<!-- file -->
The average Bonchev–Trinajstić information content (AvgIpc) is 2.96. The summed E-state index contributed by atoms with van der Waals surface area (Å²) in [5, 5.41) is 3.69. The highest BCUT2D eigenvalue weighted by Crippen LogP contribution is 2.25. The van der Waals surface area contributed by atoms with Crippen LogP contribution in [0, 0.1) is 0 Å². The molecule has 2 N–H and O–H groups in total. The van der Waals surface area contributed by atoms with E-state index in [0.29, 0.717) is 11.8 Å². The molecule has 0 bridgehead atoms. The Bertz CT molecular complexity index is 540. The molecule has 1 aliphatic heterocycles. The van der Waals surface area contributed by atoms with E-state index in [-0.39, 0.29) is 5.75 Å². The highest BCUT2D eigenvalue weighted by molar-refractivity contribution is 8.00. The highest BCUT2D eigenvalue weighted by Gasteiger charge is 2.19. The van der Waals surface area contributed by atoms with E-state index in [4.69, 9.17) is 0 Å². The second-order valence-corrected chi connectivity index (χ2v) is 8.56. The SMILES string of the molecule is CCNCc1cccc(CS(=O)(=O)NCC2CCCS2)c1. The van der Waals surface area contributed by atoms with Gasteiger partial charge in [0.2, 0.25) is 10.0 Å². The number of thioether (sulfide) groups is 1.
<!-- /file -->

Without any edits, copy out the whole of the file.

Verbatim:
The average Bonchev–Trinajstić information content (AvgIpc) is 2.96. The summed E-state index contributed by atoms with van der Waals surface area (Å²) in [5, 5.41) is 3.69. The highest BCUT2D eigenvalue weighted by Crippen LogP contribution is 2.25. The van der Waals surface area contributed by atoms with Crippen LogP contribution in [0, 0.1) is 0 Å². The molecule has 2 N–H and O–H groups in total. The van der Waals surface area contributed by atoms with E-state index in [0.29, 0.717) is 11.8 Å². The molecule has 0 bridgehead atoms. The Bertz CT molecular complexity index is 540. The molecule has 1 aliphatic heterocycles. The van der Waals surface area contributed by atoms with E-state index in [-0.39, 0.29) is 5.75 Å². The highest BCUT2D eigenvalue weighted by molar-refractivity contribution is 8.00. The highest BCUT2D eigenvalue weighted by Gasteiger charge is 2.19. The van der Waals surface area contributed by atoms with E-state index in [4.69, 9.17) is 0 Å². The second-order valence-corrected chi connectivity index (χ2v) is 8.56. The SMILES string of the molecule is CCNCc1cccc(CS(=O)(=O)NCC2CCCS2)c1. The van der Waals surface area contributed by atoms with Gasteiger partial charge in [0.2, 0.25) is 10.0 Å². The number of thioether (sulfide) groups is 1.